Alberta folklore centre spreads the joy of pysanka

Easter is coming soon, and it's time to get busy and make pysanky!

In Edmonton, The Kule Centre for Ukrainian and Canadian Folklore and International House at the University of Alberta sponsored their second workshop for students from around the world on Wednesday, March 18.

The workshop was arranged by Ukrainian Folklore Program graduate student and International House resident Huseyin Oylupinar.

Students from China, Iran, Turkey, India, Poland, Ukraine, Brazil and other countries enjoyed refreshments while watching Slavko Novytsky’s classic pysanka film.

After the film, Dr. Natalie Kononenko, Kule Chair of Ukrainian Ethnography, talked about the tradition of pysanky and some of the technical aspects of pysanka writing.

The students then began work on their own eggs under the direction of Kononenko, Dr. Peter Holloway, and a group of volunteer assistants including Yanina Vihovska, Svitlana Kukharenko, Genia Boivin, and Greg Holloway.

Beautiful eggs and happy students were the result!

Most of the decorated eggs had traditional pysanka designs. Some students, however, chose innovative adaptations, adjusting their pysanky to incorporate designs and symbols from their home countries.

For more information on the Kule Centre and its program offerings, visit their website.

Nash Holos recipe: Easter beets & horseradish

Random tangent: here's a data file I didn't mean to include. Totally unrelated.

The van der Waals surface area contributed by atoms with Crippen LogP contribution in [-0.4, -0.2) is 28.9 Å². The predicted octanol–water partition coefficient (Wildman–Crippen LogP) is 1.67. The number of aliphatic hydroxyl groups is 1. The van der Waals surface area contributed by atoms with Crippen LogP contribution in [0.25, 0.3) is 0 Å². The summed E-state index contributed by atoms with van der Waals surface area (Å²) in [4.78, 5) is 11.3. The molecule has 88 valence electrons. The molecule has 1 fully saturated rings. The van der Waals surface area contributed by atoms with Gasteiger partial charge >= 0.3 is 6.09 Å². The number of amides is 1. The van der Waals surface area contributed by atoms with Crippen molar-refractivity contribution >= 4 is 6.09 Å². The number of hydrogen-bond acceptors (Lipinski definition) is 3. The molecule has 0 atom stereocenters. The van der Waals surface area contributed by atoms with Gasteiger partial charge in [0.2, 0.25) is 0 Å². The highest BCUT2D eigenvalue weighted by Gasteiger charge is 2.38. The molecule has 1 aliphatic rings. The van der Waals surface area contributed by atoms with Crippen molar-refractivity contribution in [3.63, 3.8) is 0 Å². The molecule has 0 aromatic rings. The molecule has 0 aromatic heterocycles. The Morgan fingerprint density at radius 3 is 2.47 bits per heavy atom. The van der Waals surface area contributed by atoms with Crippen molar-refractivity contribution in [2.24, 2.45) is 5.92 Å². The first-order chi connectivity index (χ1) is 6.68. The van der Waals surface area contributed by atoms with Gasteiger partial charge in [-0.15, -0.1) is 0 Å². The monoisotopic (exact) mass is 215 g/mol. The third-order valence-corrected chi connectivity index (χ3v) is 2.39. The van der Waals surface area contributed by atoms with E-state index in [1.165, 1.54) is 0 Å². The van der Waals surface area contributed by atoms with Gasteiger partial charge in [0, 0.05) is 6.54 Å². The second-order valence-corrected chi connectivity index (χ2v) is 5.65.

This delicious dish is traditionally served at Easter time with ham and kubasa and, in very well-to-do homes, roast suckling pig.

Judy and I both come from pioneer prairie stock, and our families always just called this relish грін (pronounced "hreen" or "horseradish"). Etymologically, it should be called буряки з хроном (buryaky z xromom) which translates as … you guessed it … beets and horseradish. (In some regions of Ukraine they call it цвікли (tsveeklу).

The amount of sugar and horseradish in this recipe may be varied to suit your taste, as may the vinegar.

Note: If you are brave enough to try and use your own freshly-grated horseradish, wear rubber gloves and make sure the room is well-ventilated! Horseradish is very strong and pungent, because of the volatile mustard oils that are released when it’s grated (yes, even in a food processor). You may want to grate the horseradish at the last minute, after you have all of the other ingredients ready, to minimize the amount of time the vapours are in the air.

To make about 8 cups of this yummy relish, you’ll need :